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In addition to the previous replies, on EBay one can easily purchased the glass covers. Also the World Kitchen website, and other vintage places sell Corningware glass lids. Generally speaking the "skillet" casserole was a 10-inch casserole, and that would be about the size of the lid. Usually the lids matched the dish, and on the bottom or handle of the dish there would a model number. The model number would lead you toward the corresponding glass lid.
This is for assembling the Breville Wok lid. This has a built in vent that lets steam escape during cooking. There are 8 pieces not including the glass cover: bolt, metal vent, black O ring, tan round plastic piece, black lid piece (has open/close) on it, spring, clear plastic seal, lid handle. Order of assembly as follows, starting on inside of glass cover.1. Bolt.2. Metal vent piece sits on top of bolt.3. Black O ring fits snuggly onto of vent piece.Insert what you have assembled against inside of glass cover, bolt poking through topside of glass.4. Add tan plastic piece with 3 prongs going facedown against the glass hole of cover.5. Larger black lid piece goes next. You will need to line up the openings on tan piece and this lid piece so that it sits semi-flush against glass. When complete this piece will turn in place to open/close vent (less than 1/4 turn before stopping).6. Add clear plastic seal to underside of handle.7. Place spring between handle and top of black lid piece and screw together until snug. Test lid by turning lid piece. It should move back and forth according to the open/close print on top. If no luck, go to step 5 and try again. It is a little tricky, but does work when done correctly.
energy from tightening the screw on the plastic cover of the glass lid, resulted in a series of molecular transitions, that reacted with the metal around the glass to produce the shattering of the lid. amazingly producing a new source of energy that should be investigated. the company should recall all glass lids asap, and exchange them with some inert cover material. someone may be seriously injured.
The glass lid on our unit exploded yesterday scaring the heck out of my wife who is still picking glass out of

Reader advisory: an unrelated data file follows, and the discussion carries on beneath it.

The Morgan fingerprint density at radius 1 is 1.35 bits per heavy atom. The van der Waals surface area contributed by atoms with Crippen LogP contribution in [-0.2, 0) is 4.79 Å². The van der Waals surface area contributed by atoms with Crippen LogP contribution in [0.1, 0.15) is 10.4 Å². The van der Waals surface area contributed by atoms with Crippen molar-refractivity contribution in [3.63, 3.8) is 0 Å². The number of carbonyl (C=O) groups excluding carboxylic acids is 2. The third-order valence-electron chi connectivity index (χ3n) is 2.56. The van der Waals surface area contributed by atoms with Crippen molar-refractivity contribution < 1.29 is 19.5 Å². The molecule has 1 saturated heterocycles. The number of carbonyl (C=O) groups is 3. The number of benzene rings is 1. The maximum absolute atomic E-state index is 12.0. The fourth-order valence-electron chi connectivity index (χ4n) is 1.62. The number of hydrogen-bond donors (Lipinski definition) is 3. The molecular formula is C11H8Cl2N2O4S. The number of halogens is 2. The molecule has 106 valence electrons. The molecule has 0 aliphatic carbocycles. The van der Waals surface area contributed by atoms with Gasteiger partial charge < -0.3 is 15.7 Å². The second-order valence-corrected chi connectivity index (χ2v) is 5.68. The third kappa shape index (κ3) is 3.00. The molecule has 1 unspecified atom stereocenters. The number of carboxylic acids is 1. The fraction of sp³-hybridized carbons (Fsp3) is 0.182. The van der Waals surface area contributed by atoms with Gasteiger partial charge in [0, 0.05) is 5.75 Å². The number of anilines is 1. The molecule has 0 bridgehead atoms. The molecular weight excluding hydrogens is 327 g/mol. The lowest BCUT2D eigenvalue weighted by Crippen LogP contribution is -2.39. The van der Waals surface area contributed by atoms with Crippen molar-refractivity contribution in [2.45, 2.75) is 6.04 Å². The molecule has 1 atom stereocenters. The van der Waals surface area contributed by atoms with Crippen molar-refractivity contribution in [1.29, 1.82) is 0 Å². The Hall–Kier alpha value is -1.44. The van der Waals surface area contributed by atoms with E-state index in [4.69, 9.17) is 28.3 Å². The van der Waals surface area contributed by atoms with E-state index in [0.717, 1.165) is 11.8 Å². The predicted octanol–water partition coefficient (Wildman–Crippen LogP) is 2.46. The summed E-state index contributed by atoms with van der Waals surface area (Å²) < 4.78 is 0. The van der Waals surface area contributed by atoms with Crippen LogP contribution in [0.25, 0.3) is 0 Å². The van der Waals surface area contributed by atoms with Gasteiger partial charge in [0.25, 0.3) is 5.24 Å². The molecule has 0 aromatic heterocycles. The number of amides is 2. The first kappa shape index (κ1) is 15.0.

Fix #1 These are usually riveted on. If you can find a small enough aluminum pop rivet (most lids are aluminum), you could pin it back together with that. The tricky part is ensuring that the rivet allows the vent to rotate between the opened and closed positions. I suggest cutting out two pieces of non-corrugated cardboard from a cereal box and punching out a hole in each the same diameter as the rivet. Use one on each side of the lid for a washer for the rivet. Include an aluminum washer for the tail end of the rivet. Your parts stack from the inside of the lid should be rivet (head end), cardboard washer, vent piece, lid, cardboard washer, metal washer. The pop rivet will be compressed against the metal washer on the outside when you operate the riveting tool. I suggest having the head on the inside of the lid because it will be easier to clean.
After you compress the rivet, tear the cardboard washers out. The vent should now pivot correctly.
Fix # 2 Use a 2-56 x 1/4 stainless steel screw (or similar metric size) and two stainless steel nuts. Assemble the vent to the lid using the screw and one of the nuts. Tighten the nut only until it starts to drag on the vent, then back it off slightly. Next, put the other nut on. Hold the first nut in place and tighten the second nut down onto it to lock it in place on the screw. The vent should still turn freely, but the nuts won't come off without tools if you did it properly.
Do not use plated or plain steel hardware. These will contaminate your food.